John Parke Custis was the son of Martha Washington by her first husband Daniel Custis. Jacky, as he was called when he was young, and his sister Patsy were adopted by George Washington when he married Martha. It’s fair to say that Jacky was a disappointment to his mother and stepfather. He resisted all attempts to acquire the classical education necessary for college entrance and was disinclined to acquire the skills necessary to manage the plantation which he would inherit if Martha and George had no children of their own. Washington remarked to Jacky’s schoolmaster that he was interested in “Dogs Horses & Guns.” Briefly enrolled in King’s College (now Columbia), Jack dropped out to marry Elizabeth Calvert of Maryland in 1774. His stepfather disapproved of the marriage because he thought Jack too young and ill-equipped to support a family. Jack and his wife, had four children in quick succession. Sensing that a decisive battle was about to take place in 1781 at Yorktown, Jacky had himself appointed civilian aide-de-camp to General Washington in order to participate. Unfortunately he contracted “camp fever” (epidemic typhus) and died in November. A sad blow for the Washingtons as they had lost Patsy to a seizure in 1773 at the age of 17. Martha and George adopted Jacky’s two youngest children while their mother raised the older two. The families remained close and visited often.

The letter appears on pages 41-42 of In the Words of Women.

“Jack was so scared”

Mary Cary Ambler (1733-1781) was the daughter of Wilson Cary of Virginia. She married Edward Ambler and the couple had two children, John and Sarah. In 1770, Mary traveled from Fauquier County, Virginia, to Baltimore to have herself and her children inoculated against smallpox. She stayed with a Mrs. Chilton and, in the third person, she described the experience in her diary. The first attempts to inoculate failed and the doctor had to send for more serum to Philadelphia.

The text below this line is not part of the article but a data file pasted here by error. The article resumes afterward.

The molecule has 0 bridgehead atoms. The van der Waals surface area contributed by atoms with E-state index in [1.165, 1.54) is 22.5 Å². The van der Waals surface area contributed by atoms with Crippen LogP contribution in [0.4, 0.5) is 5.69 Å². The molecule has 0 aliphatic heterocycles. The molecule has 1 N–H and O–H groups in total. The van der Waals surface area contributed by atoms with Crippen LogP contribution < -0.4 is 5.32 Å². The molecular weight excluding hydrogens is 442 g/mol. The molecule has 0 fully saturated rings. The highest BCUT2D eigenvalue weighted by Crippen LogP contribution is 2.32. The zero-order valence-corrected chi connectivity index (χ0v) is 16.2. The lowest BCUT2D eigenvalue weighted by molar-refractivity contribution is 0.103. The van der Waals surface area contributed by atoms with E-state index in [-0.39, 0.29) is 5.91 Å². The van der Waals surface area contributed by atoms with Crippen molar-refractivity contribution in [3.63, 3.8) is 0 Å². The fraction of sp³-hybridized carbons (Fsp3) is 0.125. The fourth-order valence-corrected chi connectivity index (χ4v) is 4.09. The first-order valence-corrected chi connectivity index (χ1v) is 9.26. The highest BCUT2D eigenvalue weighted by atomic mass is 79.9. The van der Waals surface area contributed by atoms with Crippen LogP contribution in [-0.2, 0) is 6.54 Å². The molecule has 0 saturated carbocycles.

September 1770

[She] happened to meet with Mrs. Douglas returning from Baltimore in Maryland where She had been with her three children to be Inoculated for the Small Pox. . . . M Ambler inquired how far it was to Baltimore Town . . . she almost determined to carry her Chil[dre]n to that place to be Inoculated by Dr. Stephenson who she was told had Inoc[ulate]d 7000 People with the greatest Success imaginable. . . .

Monday [Sept. 8] This Morng Mrs. Brook, Mr. Lawson, M. Ambler & children went to Balte Town . . . The Dr. came & inoc. M. Ambler & Sally immediat[el]y but Jack was so scared it could not be done effect[ivel]y. . . .

Wednesday [10th] This day Dr. Stephenson came to Examine our arms & found Jacks so little affectd that he Inoculd him again & he manfully bore it. We all still find ourselves very well. . . .

Thursday [11th] This day M Ambler & Sally took Purges which made them very Sick but Jack was at liberty to run about as he took no Pill the preceding night nor any Physick this day. . . .

Sunday [14th] M. Ambler took a purge very sick with it . . . Dear Jack held out his arm for the 3d. Inoculon & never winched. . . .

Wednesday . . . The children very well still & very cheerful. This aftern The Dr. sent his Mr. Hazzlet to inocl us all again. . . .

Monday [Oct 6th]. . . . Jackey had a very high Fever all Night which continues very Smart tho he goes out of one Room into another. . . .

Tuesday [7th] A good day Jackey’s Fever very High . . . his Mother watched him all night. God be thanked several Pocks appears this morning the Fever still High but the greatest Struggle thought to be over. . . .

Saturday [11th] M. Amblers Fever exceedg smart all night but has begun to decline this day a good many Pock out, the pain in the Head has now abated. . . .

Monday [13th] M. Ambler recovers fast has about 25 pock Sally has about 10 & Jack about 17 or 18. Sally and he quite happy & lively.

It took considerable bravery and patience to endure the inoculation procedure as it existed at that time. Happily, the Amblers were counted among the doctor’s successes.

The passage is taken from In the Words of Women, pages 178-79.

posted May 14th, 2015 by Janet, comments (0), CATEGORIES: Ambler, Mary Cary,Children,Health,Inoculation